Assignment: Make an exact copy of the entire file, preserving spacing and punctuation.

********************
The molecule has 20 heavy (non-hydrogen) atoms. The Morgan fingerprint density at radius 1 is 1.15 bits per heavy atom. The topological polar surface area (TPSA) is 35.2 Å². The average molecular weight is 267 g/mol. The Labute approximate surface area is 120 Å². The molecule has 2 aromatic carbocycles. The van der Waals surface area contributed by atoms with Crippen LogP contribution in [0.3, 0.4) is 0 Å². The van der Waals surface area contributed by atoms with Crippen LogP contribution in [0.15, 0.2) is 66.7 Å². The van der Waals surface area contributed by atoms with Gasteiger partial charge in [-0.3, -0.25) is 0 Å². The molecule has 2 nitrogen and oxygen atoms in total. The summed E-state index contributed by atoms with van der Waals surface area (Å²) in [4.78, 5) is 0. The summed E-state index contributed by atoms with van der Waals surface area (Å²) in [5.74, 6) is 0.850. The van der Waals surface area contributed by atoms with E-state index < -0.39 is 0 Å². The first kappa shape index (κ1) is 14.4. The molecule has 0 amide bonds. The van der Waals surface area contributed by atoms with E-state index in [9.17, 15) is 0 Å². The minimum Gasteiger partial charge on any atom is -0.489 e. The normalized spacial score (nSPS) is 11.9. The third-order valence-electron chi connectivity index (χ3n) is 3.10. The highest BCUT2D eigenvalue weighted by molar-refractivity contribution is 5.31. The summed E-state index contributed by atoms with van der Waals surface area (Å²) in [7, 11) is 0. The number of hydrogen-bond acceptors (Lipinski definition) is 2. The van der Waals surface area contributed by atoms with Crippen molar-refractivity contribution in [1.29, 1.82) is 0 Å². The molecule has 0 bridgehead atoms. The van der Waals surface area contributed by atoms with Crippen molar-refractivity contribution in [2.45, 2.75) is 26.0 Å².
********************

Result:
The molecule has 20 heavy (non-hydrogen) atoms. The Morgan fingerprint density at radius 1 is 1.15 bits per heavy atom. The topological polar surface area (TPSA) is 35.2 Å². The average molecular weight is 267 g/mol. The Labute approximate surface area is 120 Å². The molecule has 2 aromatic carbocycles. The van der Waals surface area contributed by atoms with Crippen LogP contribution in [0.3, 0.4) is 0 Å². The van der Waals surface area contributed by atoms with Crippen LogP contribution in [0.15, 0.2) is 66.7 Å². The van der Waals surface area contributed by atoms with Gasteiger partial charge in [-0.3, -0.25) is 0 Å². The molecule has 2 nitrogen and oxygen atoms in total. The summed E-state index contributed by atoms with van der Waals surface area (Å²) in [4.78, 5) is 0. The summed E-state index contributed by atoms with van der Waals surface area (Å²) in [5.74, 6) is 0.850. The van der Waals surface area contributed by atoms with E-state index < -0.39 is 0 Å². The first kappa shape index (κ1) is 14.4. The molecule has 0 amide bonds. The van der Waals surface area contributed by atoms with E-state index in [9.17, 15) is 0 Å². The minimum Gasteiger partial charge on any atom is -0.489 e. The normalized spacial score (nSPS) is 11.9. The third-order valence-electron chi connectivity index (χ3n) is 3.10. The highest BCUT2D eigenvalue weighted by molar-refractivity contribution is 5.31. The summed E-state index contributed by atoms with van der Waals surface area (Å²) in [7, 11) is 0. The number of hydrogen-bond acceptors (Lipinski definition) is 2. The van der Waals surface area contributed by atoms with Crippen molar-refractivity contribution in [1.29, 1.82) is 0 Å². The molecule has 0 bridgehead atoms. The van der Waals surface area contributed by atoms with Crippen molar-refractivity contribution in [2.45, 2.75) is 26.0 Å².